Activist community

New Festival Honors Poet Laureate, Author, Activist and Community Leader of Syracuse Jackie Warren-Moore

As long as someone says your name, you never leave, said Jackie Warren-Moore to her youngest daughter, Mia Moore.

And Warren-Moore’s legacy will live on, as the Paul Robeson Performing Arts Company (PRPAC) has created a festival to honor her life and work as a writer, columnist, activist, community leader and poet laureate. from Onondaga County: the Jackie Warren -Moore Monologue and Poetry Festival.

The company celebrates 40 years of educating and empowering black and brown youth in the creative arts.

Those who knew Warren-Moore, who died last August, remember the power of her words. A conversation with the poet might have you questioning how you were raised to see the world, said friend and colleague Karin Franklin-King.

“All of his poetry makes you think, makes you react in a certain way,” said Franklin-King, who serves on the PRPAC board and is an active member and mentor. “She managed to make you mad at her, or thoughtful, or sympathetic or at least understanding and stepping back for a moment with your own anger or issues and saying, hmm, I never thought of that. way.”

Warren-Moore’s reach went beyond the PRPAC, of ​​which she is credited with being an anonymous co-founder, as she worked frequently with local schools, parents and taught in upstate New State prisons. York,” Moore said.

“Anyone knew they could come see my mom and not risk any persecution for what was going on in their life,” Moore said. “My mother was not judging. She didn’t care about your past.

After his passing, PRPAC considered ways to continue Warren-Moore’s mission to empower young people with art.

“We thought what better (way to honor his) legacy than to produce little Jackies,” Franklin-King said. “We call them Word Warriors because Jackie had often said to use your words as a weapon. Not your fist, not your weapons, none of that. Use your words.

Like Jackie, the festival is a collaborative, community-based effort, Franklin-King said. It will include a performance by an ensemble from the Syracuse Community Choir, a raffle of the poet’s books by the Black Artist Collective and performances by little Jackies, including Alaa Laila, 17, and Warren-Moore’s granddaughter, 14. . Nya Jordan.

“I struggled a lot with mental health, depression and anxiety,” Laila said. “So poetry and writing and journaling has always been my escape.”

Laila, who immigrated to Syracuse nearly five years ago from Syria, said her poetry focuses on mental health, self-harm, relationships, love and identity. Her performance on Sunday will take the form of a slam incorporating Warren-Moore’s work through an Arab-Muslim lens.

“Jackie is such a powerful woman, and I really like the way she took her stand,” Laila said. “She’s not afraid to talk about sensitive and tough topics with her poetry. That’s what inspired me.

Jordan was practically born and raised within the PRPAC community.

“Growing up, I got to see theater,” Jordan said. “I was going to rehearsals with my grandmother and the Paul Robeson Performing Arts Company and I started liking it.”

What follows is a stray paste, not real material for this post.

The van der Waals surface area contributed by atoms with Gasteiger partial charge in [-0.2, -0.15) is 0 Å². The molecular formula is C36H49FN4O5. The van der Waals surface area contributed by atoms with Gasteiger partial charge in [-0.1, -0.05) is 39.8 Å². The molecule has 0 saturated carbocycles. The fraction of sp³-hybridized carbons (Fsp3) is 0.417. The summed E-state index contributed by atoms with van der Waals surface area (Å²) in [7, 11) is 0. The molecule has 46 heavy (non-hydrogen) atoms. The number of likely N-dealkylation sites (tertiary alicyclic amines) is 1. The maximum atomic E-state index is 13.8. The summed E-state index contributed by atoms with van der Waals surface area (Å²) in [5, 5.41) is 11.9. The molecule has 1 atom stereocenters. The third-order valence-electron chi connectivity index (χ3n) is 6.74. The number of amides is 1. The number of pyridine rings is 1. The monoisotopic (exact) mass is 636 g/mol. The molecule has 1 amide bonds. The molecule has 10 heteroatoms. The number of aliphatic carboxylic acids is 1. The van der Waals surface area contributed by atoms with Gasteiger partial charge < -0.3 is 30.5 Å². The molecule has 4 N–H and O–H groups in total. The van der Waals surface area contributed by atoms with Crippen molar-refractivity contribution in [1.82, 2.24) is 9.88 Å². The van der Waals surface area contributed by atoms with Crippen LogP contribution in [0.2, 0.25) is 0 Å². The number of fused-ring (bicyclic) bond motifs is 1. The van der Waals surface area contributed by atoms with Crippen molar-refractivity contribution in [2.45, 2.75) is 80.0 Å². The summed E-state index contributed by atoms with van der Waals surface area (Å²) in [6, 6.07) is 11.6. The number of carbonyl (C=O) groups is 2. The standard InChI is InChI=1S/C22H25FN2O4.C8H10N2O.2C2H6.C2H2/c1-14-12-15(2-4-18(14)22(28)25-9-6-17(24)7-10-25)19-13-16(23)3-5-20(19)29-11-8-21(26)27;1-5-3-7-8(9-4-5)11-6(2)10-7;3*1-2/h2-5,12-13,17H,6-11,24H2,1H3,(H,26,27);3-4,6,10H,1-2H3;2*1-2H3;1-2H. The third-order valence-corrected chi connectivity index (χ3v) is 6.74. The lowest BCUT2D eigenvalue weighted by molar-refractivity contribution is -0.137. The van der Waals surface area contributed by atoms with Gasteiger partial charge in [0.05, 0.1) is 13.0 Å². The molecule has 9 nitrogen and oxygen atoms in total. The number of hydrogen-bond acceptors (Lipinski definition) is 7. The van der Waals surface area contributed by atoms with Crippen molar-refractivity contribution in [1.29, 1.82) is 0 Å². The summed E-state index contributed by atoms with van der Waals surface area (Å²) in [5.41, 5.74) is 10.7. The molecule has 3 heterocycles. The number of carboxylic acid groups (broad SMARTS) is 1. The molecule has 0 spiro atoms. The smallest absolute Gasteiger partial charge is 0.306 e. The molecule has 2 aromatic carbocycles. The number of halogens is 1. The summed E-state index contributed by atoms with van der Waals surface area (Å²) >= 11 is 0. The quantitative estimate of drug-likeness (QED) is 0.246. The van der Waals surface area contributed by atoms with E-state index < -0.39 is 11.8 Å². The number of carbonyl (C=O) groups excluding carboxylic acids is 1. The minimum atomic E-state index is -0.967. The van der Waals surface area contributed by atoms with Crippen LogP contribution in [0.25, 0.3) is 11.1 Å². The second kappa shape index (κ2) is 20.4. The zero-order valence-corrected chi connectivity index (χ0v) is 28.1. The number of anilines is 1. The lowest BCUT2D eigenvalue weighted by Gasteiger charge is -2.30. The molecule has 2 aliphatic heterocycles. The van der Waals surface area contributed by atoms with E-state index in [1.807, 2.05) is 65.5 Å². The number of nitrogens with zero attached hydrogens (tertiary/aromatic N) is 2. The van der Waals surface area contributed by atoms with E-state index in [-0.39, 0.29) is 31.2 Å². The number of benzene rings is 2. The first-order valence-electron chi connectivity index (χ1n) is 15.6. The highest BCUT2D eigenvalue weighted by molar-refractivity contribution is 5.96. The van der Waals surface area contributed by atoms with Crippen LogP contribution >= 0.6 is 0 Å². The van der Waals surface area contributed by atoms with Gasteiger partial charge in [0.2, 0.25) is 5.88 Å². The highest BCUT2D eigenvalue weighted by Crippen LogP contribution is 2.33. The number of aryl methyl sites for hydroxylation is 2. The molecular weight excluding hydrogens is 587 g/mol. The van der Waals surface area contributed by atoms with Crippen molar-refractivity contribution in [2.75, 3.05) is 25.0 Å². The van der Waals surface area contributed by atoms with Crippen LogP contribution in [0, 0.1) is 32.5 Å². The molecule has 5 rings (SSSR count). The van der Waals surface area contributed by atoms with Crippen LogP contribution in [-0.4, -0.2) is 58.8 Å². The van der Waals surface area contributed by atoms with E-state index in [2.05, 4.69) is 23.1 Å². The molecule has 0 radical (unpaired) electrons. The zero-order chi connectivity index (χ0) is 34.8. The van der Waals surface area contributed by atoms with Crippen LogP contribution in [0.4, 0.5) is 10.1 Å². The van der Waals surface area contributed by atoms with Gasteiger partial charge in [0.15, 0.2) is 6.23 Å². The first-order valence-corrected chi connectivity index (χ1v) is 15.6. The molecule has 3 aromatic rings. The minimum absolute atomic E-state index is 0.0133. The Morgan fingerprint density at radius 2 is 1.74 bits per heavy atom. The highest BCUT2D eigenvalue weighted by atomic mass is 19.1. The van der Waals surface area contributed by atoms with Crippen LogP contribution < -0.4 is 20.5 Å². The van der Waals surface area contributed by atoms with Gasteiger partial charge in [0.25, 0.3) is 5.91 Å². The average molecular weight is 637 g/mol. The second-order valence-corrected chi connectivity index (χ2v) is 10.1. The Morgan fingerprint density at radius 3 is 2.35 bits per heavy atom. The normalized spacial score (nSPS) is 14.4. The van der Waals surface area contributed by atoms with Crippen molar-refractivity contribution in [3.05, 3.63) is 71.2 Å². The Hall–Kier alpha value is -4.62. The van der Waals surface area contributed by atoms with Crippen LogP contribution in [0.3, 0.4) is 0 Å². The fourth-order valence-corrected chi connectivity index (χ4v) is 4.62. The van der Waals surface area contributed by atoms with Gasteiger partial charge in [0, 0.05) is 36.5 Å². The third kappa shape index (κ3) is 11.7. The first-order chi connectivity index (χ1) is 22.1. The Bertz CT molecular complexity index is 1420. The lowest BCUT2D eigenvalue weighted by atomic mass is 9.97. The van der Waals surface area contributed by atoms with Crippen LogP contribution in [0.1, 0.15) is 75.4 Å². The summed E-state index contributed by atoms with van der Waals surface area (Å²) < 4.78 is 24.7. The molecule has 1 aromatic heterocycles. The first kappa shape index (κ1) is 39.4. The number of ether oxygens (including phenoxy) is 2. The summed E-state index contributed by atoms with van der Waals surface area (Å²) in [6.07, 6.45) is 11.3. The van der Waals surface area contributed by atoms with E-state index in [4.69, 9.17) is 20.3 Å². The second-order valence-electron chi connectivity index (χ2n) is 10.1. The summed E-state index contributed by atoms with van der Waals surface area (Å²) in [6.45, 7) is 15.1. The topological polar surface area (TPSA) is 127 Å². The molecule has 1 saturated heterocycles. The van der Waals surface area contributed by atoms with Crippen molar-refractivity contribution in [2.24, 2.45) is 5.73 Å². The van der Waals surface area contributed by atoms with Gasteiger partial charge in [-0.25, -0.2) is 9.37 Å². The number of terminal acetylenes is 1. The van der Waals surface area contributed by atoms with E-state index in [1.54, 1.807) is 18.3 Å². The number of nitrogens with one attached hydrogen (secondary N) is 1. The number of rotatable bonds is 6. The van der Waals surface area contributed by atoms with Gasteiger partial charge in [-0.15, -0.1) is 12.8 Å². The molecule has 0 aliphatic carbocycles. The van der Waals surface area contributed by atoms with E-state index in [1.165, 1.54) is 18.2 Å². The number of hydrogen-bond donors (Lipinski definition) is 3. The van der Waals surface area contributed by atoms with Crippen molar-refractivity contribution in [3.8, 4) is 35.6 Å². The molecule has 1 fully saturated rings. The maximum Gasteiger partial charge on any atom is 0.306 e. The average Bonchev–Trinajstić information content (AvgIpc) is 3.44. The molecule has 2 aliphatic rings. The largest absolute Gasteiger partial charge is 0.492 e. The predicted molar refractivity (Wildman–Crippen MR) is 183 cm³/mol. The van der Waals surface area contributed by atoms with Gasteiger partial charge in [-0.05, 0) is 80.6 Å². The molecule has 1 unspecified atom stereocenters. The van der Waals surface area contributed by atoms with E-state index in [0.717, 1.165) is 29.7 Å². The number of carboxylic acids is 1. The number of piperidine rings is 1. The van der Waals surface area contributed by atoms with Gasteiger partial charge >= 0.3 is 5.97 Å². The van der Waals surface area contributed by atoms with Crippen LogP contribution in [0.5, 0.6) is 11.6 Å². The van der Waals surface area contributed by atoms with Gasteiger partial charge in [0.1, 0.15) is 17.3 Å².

Her work focuses on bullying, inequality and kindness, and for her performance on Sunday she will read two of her grandmother’s poems, ‘On the Death of Civility’ and ‘Games’.

As the PRPAC began planning the event, Franklin-King said the young artists impressed her as they discussed local and national politics, philosophical questions about self and relationships.

“One of the kids said, ‘If I had to write a play, I’m just going to call it why,'” Franklin-King said. “

For Laila and Jordan, poetry meant more than words on paper.

“We are the future,” Laila said. “We have a voice that needs to be heard. A lot of us, especially Gen Z, have strong opinions and I think they should be heard, especially because some of us can’t vote.

Without the right to vote, poetry and art become the only way for young people to have a say in politics, to say what they want and what matters, Laila said. Jordan said poetry gives young people the ability to express themselves without fear of judgment and find community.

“When I’m in a workshop or a show or whatever, I feel like I can be myself,” she said. “I don’t have to hide, I don’t have to hide behind anything, and people my age don’t get a lot of opportunities to do that.”

This is just the beginning, Franklin-King said, as the Jackie Warren-Moore Monologue and Poetry Festival will grow and evolve, allowing the laureate poet to continue guiding her beloved community for years to come.

“Whenever you need advice, look up in the sky and talk to Jackie Warren-Moore, because she’ll listen and send you a sign,” Moore said. “She lives through us.”

If you are going to:

When: Sunday July 17, from 8:30 p.m. to 9:15 p.m.

Where: Everson Museum Museum of Art Outdoor Plaza – 401 Harrison St.

How many? Free, but donations are welcome

Rain plan/other info: If it rains, the event will be moved indoors and will start at 7 p.m. Masks are recommended and guests are encouraged to bring a chair or blanket.

For more information about the event, visit: